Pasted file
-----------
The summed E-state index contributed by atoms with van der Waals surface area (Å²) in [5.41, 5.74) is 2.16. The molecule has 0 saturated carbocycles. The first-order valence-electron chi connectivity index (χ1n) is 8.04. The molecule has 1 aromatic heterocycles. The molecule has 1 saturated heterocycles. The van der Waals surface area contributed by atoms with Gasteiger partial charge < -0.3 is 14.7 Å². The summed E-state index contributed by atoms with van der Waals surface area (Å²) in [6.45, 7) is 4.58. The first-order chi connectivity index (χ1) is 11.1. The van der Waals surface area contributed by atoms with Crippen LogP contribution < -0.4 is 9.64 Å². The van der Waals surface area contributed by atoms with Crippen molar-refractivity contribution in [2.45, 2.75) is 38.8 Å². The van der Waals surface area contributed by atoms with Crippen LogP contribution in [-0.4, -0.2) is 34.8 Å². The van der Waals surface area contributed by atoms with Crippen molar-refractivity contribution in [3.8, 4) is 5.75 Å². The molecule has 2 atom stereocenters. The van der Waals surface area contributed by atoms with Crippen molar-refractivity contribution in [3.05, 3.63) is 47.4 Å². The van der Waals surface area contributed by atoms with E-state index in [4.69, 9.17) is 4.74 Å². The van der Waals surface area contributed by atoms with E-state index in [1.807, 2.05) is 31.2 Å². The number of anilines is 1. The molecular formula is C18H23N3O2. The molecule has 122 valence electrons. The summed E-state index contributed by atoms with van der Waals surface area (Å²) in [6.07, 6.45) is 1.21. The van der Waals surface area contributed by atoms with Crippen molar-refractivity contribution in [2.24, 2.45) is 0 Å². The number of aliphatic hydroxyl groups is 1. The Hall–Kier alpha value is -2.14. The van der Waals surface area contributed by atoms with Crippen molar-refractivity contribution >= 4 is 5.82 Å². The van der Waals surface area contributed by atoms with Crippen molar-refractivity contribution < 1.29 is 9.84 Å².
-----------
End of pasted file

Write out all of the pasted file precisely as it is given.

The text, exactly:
The summed E-state index contributed by atoms with van der Waals surface area (Å²) in [5.41, 5.74) is 2.16. The molecule has 0 saturated carbocycles. The first-order valence-electron chi connectivity index (χ1n) is 8.04. The molecule has 1 aromatic heterocycles. The molecule has 1 saturated heterocycles. The van der Waals surface area contributed by atoms with Gasteiger partial charge < -0.3 is 14.7 Å². The summed E-state index contributed by atoms with van der Waals surface area (Å²) in [6.45, 7) is 4.58. The first-order chi connectivity index (χ1) is 11.1. The van der Waals surface area contributed by atoms with Crippen LogP contribution < -0.4 is 9.64 Å². The van der Waals surface area contributed by atoms with Crippen molar-refractivity contribution in [2.45, 2.75) is 38.8 Å². The van der Waals surface area contributed by atoms with Crippen LogP contribution in [-0.4, -0.2) is 34.8 Å². The van der Waals surface area contributed by atoms with Crippen molar-refractivity contribution in [3.8, 4) is 5.75 Å². The molecule has 2 atom stereocenters. The van der Waals surface area contributed by atoms with Crippen molar-refractivity contribution in [3.05, 3.63) is 47.4 Å². The van der Waals surface area contributed by atoms with E-state index in [4.69, 9.17) is 4.74 Å². The van der Waals surface area contributed by atoms with E-state index in [1.807, 2.05) is 31.2 Å². The number of anilines is 1. The molecular formula is C18H23N3O2. The molecule has 122 valence electrons. The summed E-state index contributed by atoms with van der Waals surface area (Å²) in [6.07, 6.45) is 1.21. The van der Waals surface area contributed by atoms with Crippen molar-refractivity contribution in [2.24, 2.45) is 0 Å². The number of aliphatic hydroxyl groups is 1. The Hall–Kier alpha value is -2.14. The van der Waals surface area contributed by atoms with Crippen molar-refractivity contribution >= 4 is 5.82 Å². The van der Waals surface area contributed by atoms with Crippen molar-refractivity contribution < 1.29 is 9.84 Å².